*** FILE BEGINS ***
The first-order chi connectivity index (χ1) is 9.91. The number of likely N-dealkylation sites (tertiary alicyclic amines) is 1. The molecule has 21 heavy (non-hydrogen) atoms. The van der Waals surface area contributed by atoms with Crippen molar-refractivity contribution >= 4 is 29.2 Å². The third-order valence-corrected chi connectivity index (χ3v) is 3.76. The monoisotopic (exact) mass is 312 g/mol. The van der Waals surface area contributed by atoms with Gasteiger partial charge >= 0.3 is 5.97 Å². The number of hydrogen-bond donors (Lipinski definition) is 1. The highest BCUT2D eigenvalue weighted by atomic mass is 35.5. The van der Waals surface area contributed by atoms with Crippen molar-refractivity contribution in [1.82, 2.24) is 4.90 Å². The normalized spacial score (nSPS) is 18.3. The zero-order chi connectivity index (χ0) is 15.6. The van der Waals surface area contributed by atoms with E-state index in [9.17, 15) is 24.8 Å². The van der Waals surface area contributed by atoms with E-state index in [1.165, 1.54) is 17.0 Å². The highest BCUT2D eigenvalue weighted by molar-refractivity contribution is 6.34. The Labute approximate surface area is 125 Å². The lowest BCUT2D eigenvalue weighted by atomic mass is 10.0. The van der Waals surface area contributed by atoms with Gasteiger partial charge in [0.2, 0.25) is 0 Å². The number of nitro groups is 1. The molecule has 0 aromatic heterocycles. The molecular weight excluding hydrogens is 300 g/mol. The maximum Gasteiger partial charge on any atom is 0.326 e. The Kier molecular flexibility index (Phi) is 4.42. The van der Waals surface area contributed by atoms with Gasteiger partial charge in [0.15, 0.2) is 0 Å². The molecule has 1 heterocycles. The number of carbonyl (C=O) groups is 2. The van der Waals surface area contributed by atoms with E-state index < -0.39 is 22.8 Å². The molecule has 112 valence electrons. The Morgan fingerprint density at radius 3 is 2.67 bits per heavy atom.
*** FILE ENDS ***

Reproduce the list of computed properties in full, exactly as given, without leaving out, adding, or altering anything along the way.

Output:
The first-order chi connectivity index (χ1) is 9.91. The number of likely N-dealkylation sites (tertiary alicyclic amines) is 1. The molecule has 21 heavy (non-hydrogen) atoms. The van der Waals surface area contributed by atoms with Crippen molar-refractivity contribution >= 4 is 29.2 Å². The third-order valence-corrected chi connectivity index (χ3v) is 3.76. The monoisotopic (exact) mass is 312 g/mol. The van der Waals surface area contributed by atoms with Gasteiger partial charge >= 0.3 is 5.97 Å². The number of hydrogen-bond donors (Lipinski definition) is 1. The highest BCUT2D eigenvalue weighted by atomic mass is 35.5. The van der Waals surface area contributed by atoms with Crippen molar-refractivity contribution in [1.82, 2.24) is 4.90 Å². The normalized spacial score (nSPS) is 18.3. The zero-order chi connectivity index (χ0) is 15.6. The van der Waals surface area contributed by atoms with E-state index in [9.17, 15) is 24.8 Å². The van der Waals surface area contributed by atoms with E-state index in [1.165, 1.54) is 17.0 Å². The highest BCUT2D eigenvalue weighted by molar-refractivity contribution is 6.34. The Labute approximate surface area is 125 Å². The lowest BCUT2D eigenvalue weighted by atomic mass is 10.0. The van der Waals surface area contributed by atoms with Gasteiger partial charge in [0.2, 0.25) is 0 Å². The number of nitro groups is 1. The molecule has 0 aromatic heterocycles. The molecular weight excluding hydrogens is 300 g/mol. The maximum Gasteiger partial charge on any atom is 0.326 e. The Kier molecular flexibility index (Phi) is 4.42. The van der Waals surface area contributed by atoms with Gasteiger partial charge in [0.15, 0.2) is 0 Å². The molecule has 1 heterocycles. The number of carbonyl (C=O) groups is 2. The van der Waals surface area contributed by atoms with E-state index < -0.39 is 22.8 Å². The molecule has 112 valence electrons. The Morgan fingerprint density at radius 3 is 2.67 bits per heavy atom.